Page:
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Tom Roberts (Hardcover) (Anna Gray)
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This publication accompanies the exhibition Tom Roberts at the National Gallery of Australia, Canberra and discusses Tom Roberts’s life and work and provides details on individual iconic works by Roberts from around Australia.
The essays explore, among other things, Roberts relations with other artists, in particular McCubbin and Streeton who had very different places in his life and art. They look at the seminal influence of Whistler, Manet, and Velasquez on his work – as well as artists such as Bastien Lepage and Courbet. They also look at his preference for pink tones in his early work and pastel blue and green in his later work.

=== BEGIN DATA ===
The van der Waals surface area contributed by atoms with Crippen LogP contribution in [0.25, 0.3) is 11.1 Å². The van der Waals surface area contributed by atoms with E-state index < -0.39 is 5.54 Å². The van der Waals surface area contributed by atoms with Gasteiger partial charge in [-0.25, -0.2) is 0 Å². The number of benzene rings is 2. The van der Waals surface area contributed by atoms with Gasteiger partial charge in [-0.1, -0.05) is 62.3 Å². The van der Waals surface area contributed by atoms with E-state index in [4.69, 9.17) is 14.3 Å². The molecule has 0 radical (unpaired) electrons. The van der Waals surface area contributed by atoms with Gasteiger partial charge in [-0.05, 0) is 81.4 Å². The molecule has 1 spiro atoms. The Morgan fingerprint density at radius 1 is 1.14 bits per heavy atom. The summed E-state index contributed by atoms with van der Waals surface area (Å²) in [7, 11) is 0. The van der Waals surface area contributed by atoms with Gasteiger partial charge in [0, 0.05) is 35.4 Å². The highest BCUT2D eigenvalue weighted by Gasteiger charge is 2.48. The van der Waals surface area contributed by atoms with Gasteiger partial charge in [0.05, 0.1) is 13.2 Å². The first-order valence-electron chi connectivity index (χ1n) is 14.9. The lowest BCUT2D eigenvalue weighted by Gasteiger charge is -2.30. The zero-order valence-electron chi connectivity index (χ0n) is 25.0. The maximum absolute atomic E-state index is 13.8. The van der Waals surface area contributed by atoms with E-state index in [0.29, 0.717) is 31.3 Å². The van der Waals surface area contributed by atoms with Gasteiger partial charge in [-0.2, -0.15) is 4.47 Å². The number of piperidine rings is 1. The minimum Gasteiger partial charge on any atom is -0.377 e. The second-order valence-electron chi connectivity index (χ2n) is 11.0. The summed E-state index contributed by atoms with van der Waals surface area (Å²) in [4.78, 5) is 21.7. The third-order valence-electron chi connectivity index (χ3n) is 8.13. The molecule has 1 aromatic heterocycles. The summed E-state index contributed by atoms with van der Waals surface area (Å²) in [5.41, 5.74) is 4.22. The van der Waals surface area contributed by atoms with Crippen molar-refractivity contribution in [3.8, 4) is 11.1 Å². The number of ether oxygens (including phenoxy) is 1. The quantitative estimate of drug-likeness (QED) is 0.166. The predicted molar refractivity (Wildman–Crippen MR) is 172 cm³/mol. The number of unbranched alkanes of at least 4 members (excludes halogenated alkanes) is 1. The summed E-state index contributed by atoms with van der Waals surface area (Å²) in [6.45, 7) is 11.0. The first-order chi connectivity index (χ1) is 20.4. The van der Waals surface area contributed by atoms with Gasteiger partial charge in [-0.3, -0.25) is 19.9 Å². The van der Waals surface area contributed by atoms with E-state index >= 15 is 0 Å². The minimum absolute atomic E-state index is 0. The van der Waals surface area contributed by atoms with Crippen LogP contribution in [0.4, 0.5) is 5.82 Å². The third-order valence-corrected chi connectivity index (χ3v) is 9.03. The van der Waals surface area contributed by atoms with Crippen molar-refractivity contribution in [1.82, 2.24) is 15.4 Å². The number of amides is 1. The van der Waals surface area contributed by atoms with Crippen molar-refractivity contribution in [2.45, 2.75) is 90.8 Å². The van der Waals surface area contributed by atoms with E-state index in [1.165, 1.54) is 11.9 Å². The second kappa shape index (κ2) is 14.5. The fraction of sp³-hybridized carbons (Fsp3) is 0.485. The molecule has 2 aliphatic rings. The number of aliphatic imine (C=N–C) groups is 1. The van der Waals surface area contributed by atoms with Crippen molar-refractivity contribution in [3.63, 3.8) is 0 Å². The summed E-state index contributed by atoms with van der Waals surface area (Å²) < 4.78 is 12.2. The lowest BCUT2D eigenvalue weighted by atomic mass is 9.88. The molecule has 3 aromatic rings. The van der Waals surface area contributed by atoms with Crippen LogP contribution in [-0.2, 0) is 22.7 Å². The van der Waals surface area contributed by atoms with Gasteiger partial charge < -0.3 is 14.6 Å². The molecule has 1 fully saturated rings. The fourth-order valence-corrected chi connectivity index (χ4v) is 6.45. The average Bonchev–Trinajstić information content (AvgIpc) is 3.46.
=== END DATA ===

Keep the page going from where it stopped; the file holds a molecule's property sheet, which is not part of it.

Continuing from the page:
The book features Roberts’s highly popular national narratives such as Shearing the Rams (1888–90), A Break Away! (1891), The Golden Fleece (1894), and Bailed Up (1895). It also includes eight of Roberts’s panel portraits, "Familiar Faces and Figures" from the late 1890s, and shows Roberts’s mastery of the art of pastel portraiture with a group of his pastels from this period. A group of twelve works from Roberts’s period in London 1903–1923, and a further twelve works produced after his return to Australia. It aims to show that these works are the product not of "a disappointed man" (as often previously argued), but of a new approach and a new aesthetic (emphasizing the point that Roberts continually changed his approach and his direction over his life, from earliest times to late). It notes that on his return to Australia, Roberts painted works of visual poetry, in response to his delight at being back home where, as he described it, "it had the sensation that as a child you thought it would be going to heaven."